Though the federal government has consistently signaled its desire to end the subsidy and did so again last week, Keith Gumbinger, vice president of financial publisher HSH Associates, says the March deadline is not hard and fast.

The private market might not be able to pick up the slack once the government pulls out, causing interest rates to rise and refinancing demand to fall — and along with it, the demand for mortgage securities backing, says Gumbinger. The private market would then be able to handle that diminished flow, causing rates to slip back down.

February 15, 2010 — “Metro Detroit’s tony Lake Shore begs for homebuyers,” an article appearing in The Detroit News quoting HSH.com by Louis Aguilar:

While rates on “jumbo mortgages,” over that amount, have dropped, many borrowers can’t qualify because banks may have to keep jumbo mortgages on their books, but they apply much stricter lending standards, said Keith Gumbinger, an analyst for HSH Associates, a mortgage research firm.

“Your down payment requirements are anywhere between 40 percent down to 20 percent down, depending upon what is happening in your marketplace,” Gumbinger said. “You may have to show superhuman strength in terms of credit.”

February 15, 2010 — “Avoid making a hasty homebuying decision just so you won’t miss $8,000 federal tax credit,” a New York Daily News article quoting HSH.com by Jean Chatzky:

Will the tax credits be extended beyond April? I’m skeptical, but some of my best sources disagree. Real estate stats show that it’s been an effective program, and there will likely be pressure for Congress to extend it, said Keith Gumbinger, vice president at mortgage information firm HSH Associates.

“It’s an easy thing to stand behind during an election year,” he said.

The other wild card? Federal mortgage and housing support programs are due to end March 31. These efforts brought mortgage rates down – about 0.75%, according to Gumbinger – and the end of the program could bring a rise in rates.

February 15, 2010 — “Mortgage rates poised to jump as Fed cuts funds,” a San Francisco Chronicle article quoting HSH.com by Carolyn Said, also appearing on CalculatedRiskBlog.com:

Keith Gumbinger, vice president of HSH Associates, which compiles mortgage loan data, thinks that rates will slowly rise to about 5.75 percent after the Fed withdraws.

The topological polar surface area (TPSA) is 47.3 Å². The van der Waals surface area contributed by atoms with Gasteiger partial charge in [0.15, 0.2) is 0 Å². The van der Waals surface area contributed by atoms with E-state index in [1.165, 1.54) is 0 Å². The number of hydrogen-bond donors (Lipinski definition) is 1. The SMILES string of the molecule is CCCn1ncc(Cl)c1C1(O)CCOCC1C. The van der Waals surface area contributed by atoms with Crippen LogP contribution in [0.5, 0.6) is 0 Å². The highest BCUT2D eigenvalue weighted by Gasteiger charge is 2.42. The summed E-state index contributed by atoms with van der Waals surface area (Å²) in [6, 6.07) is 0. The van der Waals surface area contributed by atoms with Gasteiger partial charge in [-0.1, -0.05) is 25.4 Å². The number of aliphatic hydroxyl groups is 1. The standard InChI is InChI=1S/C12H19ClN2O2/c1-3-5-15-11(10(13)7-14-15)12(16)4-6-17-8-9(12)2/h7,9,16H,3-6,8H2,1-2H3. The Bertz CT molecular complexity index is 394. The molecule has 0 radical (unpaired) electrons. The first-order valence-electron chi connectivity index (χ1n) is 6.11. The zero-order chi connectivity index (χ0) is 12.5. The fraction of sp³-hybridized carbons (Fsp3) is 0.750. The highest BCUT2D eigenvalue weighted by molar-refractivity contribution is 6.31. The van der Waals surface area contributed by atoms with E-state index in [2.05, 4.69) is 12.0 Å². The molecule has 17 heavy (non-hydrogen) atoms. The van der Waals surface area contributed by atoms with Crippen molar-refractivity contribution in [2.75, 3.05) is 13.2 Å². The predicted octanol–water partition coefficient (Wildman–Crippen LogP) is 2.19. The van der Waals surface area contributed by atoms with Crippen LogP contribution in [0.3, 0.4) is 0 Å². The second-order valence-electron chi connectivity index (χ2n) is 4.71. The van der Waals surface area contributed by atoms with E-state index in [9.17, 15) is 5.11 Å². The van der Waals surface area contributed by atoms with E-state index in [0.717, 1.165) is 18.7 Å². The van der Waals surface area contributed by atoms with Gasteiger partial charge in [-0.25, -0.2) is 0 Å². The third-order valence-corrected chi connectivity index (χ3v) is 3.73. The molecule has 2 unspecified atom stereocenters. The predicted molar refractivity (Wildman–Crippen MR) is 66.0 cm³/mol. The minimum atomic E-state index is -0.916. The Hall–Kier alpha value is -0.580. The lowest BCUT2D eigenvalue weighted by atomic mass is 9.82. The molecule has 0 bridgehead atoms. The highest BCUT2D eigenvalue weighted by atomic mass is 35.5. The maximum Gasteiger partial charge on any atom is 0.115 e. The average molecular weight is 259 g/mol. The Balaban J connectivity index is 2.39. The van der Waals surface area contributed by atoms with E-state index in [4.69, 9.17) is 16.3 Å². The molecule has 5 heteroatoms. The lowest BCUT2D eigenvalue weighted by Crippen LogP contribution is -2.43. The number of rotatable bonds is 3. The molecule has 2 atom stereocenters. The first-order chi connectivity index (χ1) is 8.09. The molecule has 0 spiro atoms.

“Right now the Fed is acting as a sponge, absorbing about $12 billion a week of what you might consider excess supply,” he said. “When they stop, the market will have to pick up some chunk of change.”

February 10, 2010 — “U.S. aims to stop backing mortgages,” a L.A. Times article quoting HSH.com by Walter Hamilton and Jim Puzzanghera, also appearing in The State and the Myrtle Beach Sun News:

“My sense is [government officials] desperately want to get out of this program,” said Keith Gumbinger, vice president at mortgage research firm HSH Associates. “The longer this goes on, the less likely that the private marketplace will jump back in any time soon.”

February 08, 2010 — “Forget the Mortgage, I’m Paying My Credit Card Bill,” a U.S. News & World Report article quoting HSH.com by Luke Mullins:

“It used to be that the mortgage was sacrosanct,” says Keith Gumbinger of HSH.com. “You paid it before anything else.” But a combination of factors linked to the current economic mess—falling home prices, high unemployment, and tight consumer credit—have lead many consumers to prioritize credit card payments above mortgage bills. “This sort of thing is what keeps bankers awake at night,” Gumbinger says.

**Be sure to also check out our blog post on this topic**

February 02, 2010 — “Financial experts predict slow start to US property recovery,” a US Property News article quoting HSH by Ray Clancy:

According to HSH Associates, a New Jersey based financial publishing house, the outlook for the first half of 2010 is flat. ‘Rebuilding equity is going to be a long time coming even in a reasonable interest rate environment, even with reasonable appreciation,’ said HSH Vice President Keith Gumbinger.

HSH is predicting a flat real estate market with no increase in value through June 2010. Then, from July 2010 through August 2011, a period of 14 months, prices are projected to increase at a rate of about 2.5% a year. And from then on the company is predicting a yearly gain of 3%.

‘We could end up running through a whole other recession cycle,’ warned Gumbinger, adding that the US economy tends to fall into a business-cycle contraction every 10 years or so. ‘House values could move up more strongly or more weakly, depending on any number of circumstances,’ he said.

January 29, 2010 — “Home Equity Won’t Be Coming Back for a Very Long Time,” a Lew Sichelman article quoting HSH.com, appearing as the lead story on National Mortgage News: